Drooling on the Pillow

Tuesday, April 12, 2005


I'm not real Jersey City. I moved here going on twenty years ago. I gave up an apartment in Washington Heights because I thought I was getting a job that would have me out west for a year or two. The job disappeared with the theatre and when I started looking around for a new place to live I could find nothing I could afford. I decided to return to my roots in New Jersey and lived on a nice block up around St. Peters College for five or six years which suddenly started going south. About that time the Goddess joined me. After I was held up at gunpoint the second time on my block we moved downtown and had a great deal for five or six years. Then real estate prices went nutty, the building was sold and I was offered a lease for about twice what we had been paying. So we bought a house in the Heights.

But I'm not real Jersey City. As opposed to the Goddess, I am real Jersey, but, even after more than 15 years, my Jersey City cred is minimal.

I'm always amazed at how interconnected the cultures are here. The people who grew up here in the second largest city in New Jersey all know each other. Across class, race, religious, cultural and political lines everybody knows everybody. If I need to have a word with someone in city hall, or need to find out who I need to have a word with, I talk to our real estate lady, Brigit, who is as Jersey City as it gets. There was an old stoop-sitting Puerto Rican guy next door when we lived downtown who was an encyclopedia of the Frank Hague era. He'd lived in the same building since the '30s and had done his share of numbers running. He knew a lot more about the Irish mob, the Jewish mob or the Italian mob than he did about Spanish gangs.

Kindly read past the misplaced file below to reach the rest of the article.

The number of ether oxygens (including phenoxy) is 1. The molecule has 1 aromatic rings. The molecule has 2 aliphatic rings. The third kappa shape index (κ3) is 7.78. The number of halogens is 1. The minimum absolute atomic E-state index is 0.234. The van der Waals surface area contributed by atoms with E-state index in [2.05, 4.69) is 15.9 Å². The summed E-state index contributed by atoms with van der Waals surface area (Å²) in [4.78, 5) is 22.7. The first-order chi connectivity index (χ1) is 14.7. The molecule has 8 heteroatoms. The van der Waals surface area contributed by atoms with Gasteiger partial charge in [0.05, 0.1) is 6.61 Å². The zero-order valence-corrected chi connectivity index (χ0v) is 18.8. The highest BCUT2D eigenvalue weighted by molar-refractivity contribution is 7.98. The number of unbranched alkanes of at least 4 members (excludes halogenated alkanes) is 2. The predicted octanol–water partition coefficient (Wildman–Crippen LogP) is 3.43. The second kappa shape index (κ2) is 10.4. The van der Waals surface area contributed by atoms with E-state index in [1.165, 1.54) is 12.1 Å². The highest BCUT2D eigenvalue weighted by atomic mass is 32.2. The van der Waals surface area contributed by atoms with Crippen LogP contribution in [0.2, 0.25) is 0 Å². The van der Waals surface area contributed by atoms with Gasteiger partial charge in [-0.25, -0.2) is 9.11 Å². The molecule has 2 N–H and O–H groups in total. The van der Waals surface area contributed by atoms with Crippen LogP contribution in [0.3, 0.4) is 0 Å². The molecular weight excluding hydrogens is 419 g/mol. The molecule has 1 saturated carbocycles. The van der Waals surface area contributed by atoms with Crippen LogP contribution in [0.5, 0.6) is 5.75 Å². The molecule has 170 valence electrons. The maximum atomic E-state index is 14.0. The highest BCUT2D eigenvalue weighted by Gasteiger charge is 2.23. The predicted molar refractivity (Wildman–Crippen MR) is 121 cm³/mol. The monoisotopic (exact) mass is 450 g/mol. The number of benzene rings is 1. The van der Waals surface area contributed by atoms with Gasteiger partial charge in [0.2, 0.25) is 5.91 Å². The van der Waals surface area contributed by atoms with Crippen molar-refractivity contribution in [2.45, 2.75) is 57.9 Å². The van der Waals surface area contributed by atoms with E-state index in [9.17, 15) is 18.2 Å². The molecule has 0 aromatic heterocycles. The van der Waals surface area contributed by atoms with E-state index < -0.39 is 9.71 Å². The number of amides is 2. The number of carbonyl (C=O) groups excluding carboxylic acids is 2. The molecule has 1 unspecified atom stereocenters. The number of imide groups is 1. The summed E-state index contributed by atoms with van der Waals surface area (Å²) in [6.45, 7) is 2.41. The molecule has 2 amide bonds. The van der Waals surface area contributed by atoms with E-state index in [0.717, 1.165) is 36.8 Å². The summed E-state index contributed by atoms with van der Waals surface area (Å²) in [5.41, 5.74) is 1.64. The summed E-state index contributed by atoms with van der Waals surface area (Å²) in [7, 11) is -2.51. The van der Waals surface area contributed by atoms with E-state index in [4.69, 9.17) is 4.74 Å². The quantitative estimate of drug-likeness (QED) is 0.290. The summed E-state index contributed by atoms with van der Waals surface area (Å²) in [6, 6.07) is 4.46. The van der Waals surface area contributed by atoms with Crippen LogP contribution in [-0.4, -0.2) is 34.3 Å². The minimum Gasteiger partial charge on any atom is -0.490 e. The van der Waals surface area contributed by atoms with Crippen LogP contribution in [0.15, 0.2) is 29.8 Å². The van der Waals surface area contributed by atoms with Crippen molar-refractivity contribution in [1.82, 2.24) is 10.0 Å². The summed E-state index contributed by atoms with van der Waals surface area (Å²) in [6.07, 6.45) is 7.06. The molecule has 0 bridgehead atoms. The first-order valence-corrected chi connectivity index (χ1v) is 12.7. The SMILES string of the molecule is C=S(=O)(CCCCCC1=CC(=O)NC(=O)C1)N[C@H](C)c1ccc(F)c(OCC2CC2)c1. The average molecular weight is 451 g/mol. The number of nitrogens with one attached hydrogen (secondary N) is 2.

Here's a little cultural curlicue that had gotten completely past me. I read this morning in The Hudson Reporter (Union City) that for at least the past 20 to 30 years Jersey City has had the nickname "Chilltown." No one really knows why, though it probably has something to do with the early days of Rap. While it lacks the specificity of "Beantown" or "Chi-town" or the casual grandiosity of "The Big Apple" or "The Big Easy", its ambiguity expresses something real about this city. It can be a cold place, a rough place, but its not as hard or neurotic as the jungle across the river.
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